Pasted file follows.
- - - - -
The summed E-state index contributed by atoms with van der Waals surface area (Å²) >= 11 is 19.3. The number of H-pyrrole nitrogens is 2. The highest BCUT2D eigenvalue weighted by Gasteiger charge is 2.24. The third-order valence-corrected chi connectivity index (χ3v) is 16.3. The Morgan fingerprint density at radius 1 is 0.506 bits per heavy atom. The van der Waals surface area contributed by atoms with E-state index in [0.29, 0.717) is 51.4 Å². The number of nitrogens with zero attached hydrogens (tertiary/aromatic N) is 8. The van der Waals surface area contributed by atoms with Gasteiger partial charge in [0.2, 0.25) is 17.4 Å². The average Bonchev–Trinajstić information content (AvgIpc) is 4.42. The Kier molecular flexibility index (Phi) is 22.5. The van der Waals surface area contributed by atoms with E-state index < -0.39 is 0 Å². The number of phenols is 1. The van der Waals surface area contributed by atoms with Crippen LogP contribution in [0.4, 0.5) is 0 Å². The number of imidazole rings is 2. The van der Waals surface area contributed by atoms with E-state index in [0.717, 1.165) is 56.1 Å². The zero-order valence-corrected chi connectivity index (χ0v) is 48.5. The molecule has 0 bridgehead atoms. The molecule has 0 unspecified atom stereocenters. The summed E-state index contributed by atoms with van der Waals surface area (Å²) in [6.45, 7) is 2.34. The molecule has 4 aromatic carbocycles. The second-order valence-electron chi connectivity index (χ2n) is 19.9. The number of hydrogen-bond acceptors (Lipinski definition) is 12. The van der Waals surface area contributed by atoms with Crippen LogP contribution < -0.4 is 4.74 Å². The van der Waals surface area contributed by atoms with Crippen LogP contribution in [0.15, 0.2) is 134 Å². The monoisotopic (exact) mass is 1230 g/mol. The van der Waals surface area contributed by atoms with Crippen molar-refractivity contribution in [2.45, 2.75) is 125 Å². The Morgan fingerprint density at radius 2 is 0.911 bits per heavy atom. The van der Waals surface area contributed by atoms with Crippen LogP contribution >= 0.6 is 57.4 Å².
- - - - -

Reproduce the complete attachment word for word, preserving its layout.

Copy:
The summed E-state index contributed by atoms with van der Waals surface area (Å²) >= 11 is 19.3. The number of H-pyrrole nitrogens is 2. The highest BCUT2D eigenvalue weighted by Gasteiger charge is 2.24. The third-order valence-corrected chi connectivity index (χ3v) is 16.3. The Morgan fingerprint density at radius 1 is 0.506 bits per heavy atom. The van der Waals surface area contributed by atoms with E-state index in [0.29, 0.717) is 51.4 Å². The number of nitrogens with zero attached hydrogens (tertiary/aromatic N) is 8. The van der Waals surface area contributed by atoms with Gasteiger partial charge in [0.2, 0.25) is 17.4 Å². The average Bonchev–Trinajstić information content (AvgIpc) is 4.42. The Kier molecular flexibility index (Phi) is 22.5. The van der Waals surface area contributed by atoms with E-state index < -0.39 is 0 Å². The number of phenols is 1. The van der Waals surface area contributed by atoms with Crippen LogP contribution in [0.4, 0.5) is 0 Å². The number of imidazole rings is 2. The van der Waals surface area contributed by atoms with E-state index in [0.717, 1.165) is 56.1 Å². The zero-order valence-corrected chi connectivity index (χ0v) is 48.5. The molecule has 0 bridgehead atoms. The molecule has 0 unspecified atom stereocenters. The summed E-state index contributed by atoms with van der Waals surface area (Å²) in [6.45, 7) is 2.34. The molecule has 4 aromatic carbocycles. The second-order valence-electron chi connectivity index (χ2n) is 19.9. The number of hydrogen-bond acceptors (Lipinski definition) is 12. The van der Waals surface area contributed by atoms with Crippen LogP contribution < -0.4 is 4.74 Å². The van der Waals surface area contributed by atoms with Crippen LogP contribution in [0.15, 0.2) is 134 Å². The monoisotopic (exact) mass is 1230 g/mol. The van der Waals surface area contributed by atoms with Crippen molar-refractivity contribution in [2.45, 2.75) is 125 Å². The Morgan fingerprint density at radius 2 is 0.911 bits per heavy atom. The van der Waals surface area contributed by atoms with Crippen LogP contribution >= 0.6 is 57.4 Å².